Reporter Sara Ganim, 24, helped break the story of the Penn State child sex abuse scandal.

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NEW: She is one of the youngest journalists to win a Pulitzer Prize

Ganim is credited with breaking the story of the Penn State child sex abuse scandal

Other winners include The Philadelphia Inquirer and David Wood of The Huffington Post

The committee chose not to make awards in the editorial writing and drama categories

CNN  — 

Sara Ganim and members of The Patriot-News Staff in Harrisburg, Pennsylvania, won the Pulitzer Prize for local reporting on Monday for their coverage of the spiraling Penn State sex abuse scandal.

They were among the 2012 winners of the Pulitzer Prizes, the top U.S. awards for journalism, including photojournalism, as well as letters, drama and music.

Former Penn State assistant football coach Jerry Sandusky, 68, faces 52 counts involving sexual acts with 10 boys dating back to 1994. Prosecutors allege he met some of his accusers through a charity he created for underprivileged children.

Ganim, 24, is credited with breaking that story and working to push it forward on the national stage. She is a 2008 graduate of Penn State and has worked as a CNN contributor.

On her personal website, Ganim says she has been a newspaper reporter since she was 15 years old. She joined The Patriot-News as a crime reporter last year.

“I have a police scanner on my nightstand. I fall to sleep and wake up to the morning news. I work 60-hour weeks digging and investigating, chatting up sources, and peeling back layers until I find amazing stories,” she writes.

Ganim is one of the youngest journalists to win a Pulitzer Prize, according to administrator Sig Gissler.

In 1985, Jackie Crosby, 23, was given the award in what was then specialized reporting, he said.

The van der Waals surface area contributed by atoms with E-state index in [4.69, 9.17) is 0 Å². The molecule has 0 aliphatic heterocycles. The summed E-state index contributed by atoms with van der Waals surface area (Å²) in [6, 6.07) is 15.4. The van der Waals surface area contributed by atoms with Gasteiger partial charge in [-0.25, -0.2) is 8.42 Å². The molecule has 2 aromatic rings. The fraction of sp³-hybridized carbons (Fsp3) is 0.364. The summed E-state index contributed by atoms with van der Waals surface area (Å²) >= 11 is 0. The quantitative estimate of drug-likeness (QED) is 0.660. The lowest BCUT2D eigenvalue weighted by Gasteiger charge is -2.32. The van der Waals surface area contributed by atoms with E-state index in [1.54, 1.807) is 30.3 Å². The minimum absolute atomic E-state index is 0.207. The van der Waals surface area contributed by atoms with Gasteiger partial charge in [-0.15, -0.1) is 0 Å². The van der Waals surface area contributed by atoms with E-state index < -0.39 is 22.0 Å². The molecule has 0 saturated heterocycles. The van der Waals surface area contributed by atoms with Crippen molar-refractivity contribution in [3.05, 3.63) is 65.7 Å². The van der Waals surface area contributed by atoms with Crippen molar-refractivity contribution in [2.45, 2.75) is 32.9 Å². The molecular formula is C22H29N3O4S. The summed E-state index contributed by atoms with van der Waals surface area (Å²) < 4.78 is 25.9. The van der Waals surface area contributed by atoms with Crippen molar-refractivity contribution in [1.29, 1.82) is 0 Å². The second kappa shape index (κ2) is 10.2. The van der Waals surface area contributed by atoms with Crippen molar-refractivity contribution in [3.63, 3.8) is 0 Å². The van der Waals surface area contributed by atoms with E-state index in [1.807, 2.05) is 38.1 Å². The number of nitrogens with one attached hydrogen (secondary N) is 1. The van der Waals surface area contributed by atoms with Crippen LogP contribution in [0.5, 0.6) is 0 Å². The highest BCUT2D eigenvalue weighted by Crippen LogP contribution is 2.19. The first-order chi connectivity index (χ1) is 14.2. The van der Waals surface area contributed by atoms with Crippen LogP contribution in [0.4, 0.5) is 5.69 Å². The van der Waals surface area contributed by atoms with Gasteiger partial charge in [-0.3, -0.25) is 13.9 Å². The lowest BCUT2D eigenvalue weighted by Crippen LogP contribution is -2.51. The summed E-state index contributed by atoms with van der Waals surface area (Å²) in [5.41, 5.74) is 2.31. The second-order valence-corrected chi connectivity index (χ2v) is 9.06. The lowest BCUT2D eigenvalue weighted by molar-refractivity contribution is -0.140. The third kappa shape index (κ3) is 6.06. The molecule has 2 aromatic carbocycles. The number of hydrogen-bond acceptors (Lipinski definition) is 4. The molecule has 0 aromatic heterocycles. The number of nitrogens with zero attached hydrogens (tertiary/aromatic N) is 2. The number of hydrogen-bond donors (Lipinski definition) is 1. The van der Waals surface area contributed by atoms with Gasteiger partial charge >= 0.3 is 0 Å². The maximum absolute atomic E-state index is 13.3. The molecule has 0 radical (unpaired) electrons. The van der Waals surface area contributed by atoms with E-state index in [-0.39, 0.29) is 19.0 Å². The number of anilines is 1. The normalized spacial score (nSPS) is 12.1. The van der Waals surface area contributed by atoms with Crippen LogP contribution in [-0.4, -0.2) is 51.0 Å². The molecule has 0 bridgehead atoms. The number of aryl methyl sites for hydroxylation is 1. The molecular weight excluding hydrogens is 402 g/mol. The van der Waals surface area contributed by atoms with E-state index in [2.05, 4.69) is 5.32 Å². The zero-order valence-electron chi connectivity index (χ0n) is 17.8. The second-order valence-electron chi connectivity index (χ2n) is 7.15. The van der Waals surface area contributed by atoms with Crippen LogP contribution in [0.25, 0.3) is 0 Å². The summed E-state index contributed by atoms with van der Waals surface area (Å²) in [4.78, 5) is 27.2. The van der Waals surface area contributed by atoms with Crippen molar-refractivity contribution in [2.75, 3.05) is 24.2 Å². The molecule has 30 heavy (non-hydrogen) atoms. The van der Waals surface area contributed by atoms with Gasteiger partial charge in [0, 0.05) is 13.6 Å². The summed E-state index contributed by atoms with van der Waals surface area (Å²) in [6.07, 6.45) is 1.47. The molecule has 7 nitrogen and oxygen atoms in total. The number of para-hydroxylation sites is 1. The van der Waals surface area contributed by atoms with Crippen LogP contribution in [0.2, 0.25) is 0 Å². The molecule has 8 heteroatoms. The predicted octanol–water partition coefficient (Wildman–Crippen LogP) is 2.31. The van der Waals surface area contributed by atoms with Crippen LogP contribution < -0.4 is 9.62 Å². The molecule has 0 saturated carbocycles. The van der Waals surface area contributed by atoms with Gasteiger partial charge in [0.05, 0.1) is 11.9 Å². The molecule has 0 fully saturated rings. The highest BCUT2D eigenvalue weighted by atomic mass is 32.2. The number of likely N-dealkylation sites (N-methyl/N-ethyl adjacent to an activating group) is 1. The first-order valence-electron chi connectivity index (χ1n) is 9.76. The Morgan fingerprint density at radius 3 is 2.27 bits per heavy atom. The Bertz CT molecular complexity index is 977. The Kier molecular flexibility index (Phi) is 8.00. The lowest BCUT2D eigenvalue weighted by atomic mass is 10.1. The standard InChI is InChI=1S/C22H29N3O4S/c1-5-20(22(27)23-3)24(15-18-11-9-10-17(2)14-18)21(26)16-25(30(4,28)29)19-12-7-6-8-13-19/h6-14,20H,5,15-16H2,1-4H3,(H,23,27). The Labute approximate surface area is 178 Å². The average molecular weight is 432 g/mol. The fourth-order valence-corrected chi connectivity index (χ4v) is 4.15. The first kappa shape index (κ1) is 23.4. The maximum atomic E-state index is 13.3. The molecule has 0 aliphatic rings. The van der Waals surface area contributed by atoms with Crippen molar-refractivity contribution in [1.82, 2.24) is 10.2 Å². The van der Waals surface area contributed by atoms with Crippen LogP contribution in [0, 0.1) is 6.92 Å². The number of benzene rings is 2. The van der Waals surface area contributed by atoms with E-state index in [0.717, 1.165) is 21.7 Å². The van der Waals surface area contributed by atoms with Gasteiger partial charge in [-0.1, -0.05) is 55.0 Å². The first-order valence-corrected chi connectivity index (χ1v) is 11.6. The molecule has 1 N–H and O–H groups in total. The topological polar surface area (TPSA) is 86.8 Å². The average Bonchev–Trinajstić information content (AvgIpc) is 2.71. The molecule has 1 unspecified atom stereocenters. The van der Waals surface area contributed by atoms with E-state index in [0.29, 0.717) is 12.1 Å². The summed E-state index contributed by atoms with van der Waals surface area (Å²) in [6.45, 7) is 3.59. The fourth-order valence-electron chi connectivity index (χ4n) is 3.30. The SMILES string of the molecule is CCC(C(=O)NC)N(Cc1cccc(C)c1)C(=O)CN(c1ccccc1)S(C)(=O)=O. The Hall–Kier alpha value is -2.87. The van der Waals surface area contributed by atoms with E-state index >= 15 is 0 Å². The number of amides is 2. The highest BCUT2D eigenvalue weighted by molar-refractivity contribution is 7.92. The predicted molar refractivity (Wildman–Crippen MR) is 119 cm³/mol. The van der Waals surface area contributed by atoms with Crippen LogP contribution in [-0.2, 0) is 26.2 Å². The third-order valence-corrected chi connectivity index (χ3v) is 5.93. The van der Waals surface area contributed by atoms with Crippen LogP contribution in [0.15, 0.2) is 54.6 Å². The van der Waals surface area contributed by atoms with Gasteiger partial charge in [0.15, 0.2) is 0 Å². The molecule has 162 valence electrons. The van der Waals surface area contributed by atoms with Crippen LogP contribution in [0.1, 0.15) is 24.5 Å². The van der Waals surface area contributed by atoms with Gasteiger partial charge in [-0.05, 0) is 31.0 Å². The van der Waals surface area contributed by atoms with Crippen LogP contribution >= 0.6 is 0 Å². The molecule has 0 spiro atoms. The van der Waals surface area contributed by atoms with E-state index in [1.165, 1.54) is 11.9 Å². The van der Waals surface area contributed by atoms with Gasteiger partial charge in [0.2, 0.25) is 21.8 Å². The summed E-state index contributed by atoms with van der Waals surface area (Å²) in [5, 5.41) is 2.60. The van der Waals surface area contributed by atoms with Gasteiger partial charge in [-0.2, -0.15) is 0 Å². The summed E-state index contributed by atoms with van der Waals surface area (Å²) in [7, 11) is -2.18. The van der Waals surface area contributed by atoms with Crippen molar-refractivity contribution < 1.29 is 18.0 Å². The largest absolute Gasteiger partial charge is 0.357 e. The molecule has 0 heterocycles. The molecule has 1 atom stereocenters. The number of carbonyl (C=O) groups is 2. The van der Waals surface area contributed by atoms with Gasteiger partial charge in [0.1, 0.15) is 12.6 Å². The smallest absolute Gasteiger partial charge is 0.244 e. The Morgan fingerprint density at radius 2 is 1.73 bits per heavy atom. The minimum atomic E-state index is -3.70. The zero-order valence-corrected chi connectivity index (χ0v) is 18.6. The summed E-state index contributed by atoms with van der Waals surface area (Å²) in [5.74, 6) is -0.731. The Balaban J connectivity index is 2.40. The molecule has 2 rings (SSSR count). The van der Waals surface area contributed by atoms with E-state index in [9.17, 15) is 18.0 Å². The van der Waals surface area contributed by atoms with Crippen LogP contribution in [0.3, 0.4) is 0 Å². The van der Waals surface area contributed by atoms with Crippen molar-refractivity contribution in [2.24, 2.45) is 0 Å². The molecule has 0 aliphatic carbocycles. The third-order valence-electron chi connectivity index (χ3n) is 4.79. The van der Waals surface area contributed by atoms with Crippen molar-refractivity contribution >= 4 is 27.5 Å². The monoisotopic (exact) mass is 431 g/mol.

“It’s unusual for someone that young to win,” said Gissler, but “heartening to see that we’ve got some young journalists that are coming up that are doing terrific work.”

The allegations against Sandusky led to the firing of Penn State’s heralded head football coach Joe Paterno only months before he died of complications from lung cancer. The investigation also led to former school officials Tim Curley and Gary Schultz being charged with perjury and failure to report a crime.

Sandusky has pleaded not guilty and remains under house arrest until his trial begins June 5.

Here is a complete list of the 2012 Pulitzer Prize winners:


Public Service –The Philadelphia Inquirer

Breaking News Reporting – The Tuscaloosa (Alabama) News Staff

Investigative Reporting – Matt Apuzzo, Adam Goldman, Eileen Sullivan and Chris Hawley of The Associated Press and Michael J. Berens and Ken Armstrong of The Seattle Times

Explanatory Reporting – David Kocieniewski of The New York Times

Local Reporting – Sara Ganim and members of The Patriot-News Staff, Harrisburg, Pennsylvania

National Reporting – David Wood of The Huffington Post

International Reporting – Jeffrey Gettleman of The New York Times

Feature Writing – Eli Sanders of The Stranger, a Seattle (Washington) weekly

Commentary – Mary Schmich of the Chicago Tribune

Criticism – Wesley Morris of The Boston Globe

Editorial Writing – No award

Editorial Cartooning – Matt Wuerker of Politico

Breaking News Photography – Massoud Hossaini of Agence France-Presse

Feature Photography – Craig F. Walker of The Denver Post


Fiction – No award

Drama – “Water by the Spoonful” by Quiara Alegria Hudes

History – “Malcolm X: A Life of Reinvention,” by the late Manning Marable (Viking)

Biography – “George F. Kennan: An American Life,” by John Lewis Gaddis (The Penguin Press)

Poetry – “Life on Mars” by Tracy K. Smith (Graywolf Press)

General Nonfiction – “The Swerve: How the World Became Modern,” by Stephen Greenblatt (W.W. Norton and Company)

Music – “Silent Night: Opera in Two Acts” by Kevin Puts (Aperto Press)